Celebrating the impact of migration on culture

The Road to Nowhere is a print magazine and creative agency showcasing new writing, art, photography and creativity about migration and diaspora. It celebrates the impact of migration on culture through creativity and scrutinises what identity really constitutes. 

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Why do we exist

We aim to celebrate the impact of diasporic creatives on the evolution of culture. Without migration, contemporary culture as we know it would not exist. Creatives from the diaspora – migrants and their children – are the key to the propulsion of culture. We aim to showcase how vital voices from various diasporic communities are in shaping cultural production, from food to sport, from music to film, from brands to literature, from photography to fashion and beyond.  

Diaspora creatives have the superpowers of pluralism, with various cultures, languages, traditions and decades of ancestral knowledge at their disposal. We know how to code switch, we understand the subtleties of time and place better than the rest, we move between languages and customs as fluidly as water, we can tap into networks and communities that intersect the homeland with our locales. The diaspora is the key to unlocking the future potential of culture.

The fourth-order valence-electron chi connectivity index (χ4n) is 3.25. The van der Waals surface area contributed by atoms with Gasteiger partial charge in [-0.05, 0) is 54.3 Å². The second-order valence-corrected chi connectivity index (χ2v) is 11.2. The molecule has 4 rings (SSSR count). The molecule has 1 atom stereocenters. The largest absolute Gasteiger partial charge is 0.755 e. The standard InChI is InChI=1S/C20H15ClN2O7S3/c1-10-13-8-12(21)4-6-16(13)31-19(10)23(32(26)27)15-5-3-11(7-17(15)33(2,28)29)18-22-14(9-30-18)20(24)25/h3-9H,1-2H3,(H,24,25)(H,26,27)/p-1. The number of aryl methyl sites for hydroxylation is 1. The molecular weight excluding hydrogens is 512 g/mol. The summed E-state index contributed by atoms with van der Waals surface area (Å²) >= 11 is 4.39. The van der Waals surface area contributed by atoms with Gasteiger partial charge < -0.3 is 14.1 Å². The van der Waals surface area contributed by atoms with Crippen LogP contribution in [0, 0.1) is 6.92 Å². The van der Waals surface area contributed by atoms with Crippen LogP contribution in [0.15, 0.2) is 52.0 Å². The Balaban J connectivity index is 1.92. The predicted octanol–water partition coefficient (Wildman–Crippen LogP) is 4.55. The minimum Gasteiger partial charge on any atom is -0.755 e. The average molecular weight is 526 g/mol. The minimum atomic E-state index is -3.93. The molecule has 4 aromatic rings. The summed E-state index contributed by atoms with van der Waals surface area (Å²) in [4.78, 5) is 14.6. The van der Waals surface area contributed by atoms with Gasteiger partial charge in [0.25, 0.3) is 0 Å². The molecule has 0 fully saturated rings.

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What do we do

As well as our annual magazine, we partner with institutions and organisations, producing public arts programmes centring the immigrant and diaspora experience, we host panel talks and film screenings, we work with diaspora creatives on content, create networking spaces and more.

Our clients include The Photographer's Gallery, The National Maritime Museum, the Barbican, Refuge Worldwide, Bow Arts and others.

We've worked in London, Amsterdam, Berlin and Cairo, and our work has been featured in Dazed, GQ Middle East, Port, It's Nice That, among others.

Our next events


The Photographer's Gallery
Mosaic Rooms
Reference Point
Presse Books
House of AEIOU




Agitate Gallery


Librairie Yvon Lambert
Librairie Sans Titre


That Really Cool Studio


Athenaeum Nieuwscentrum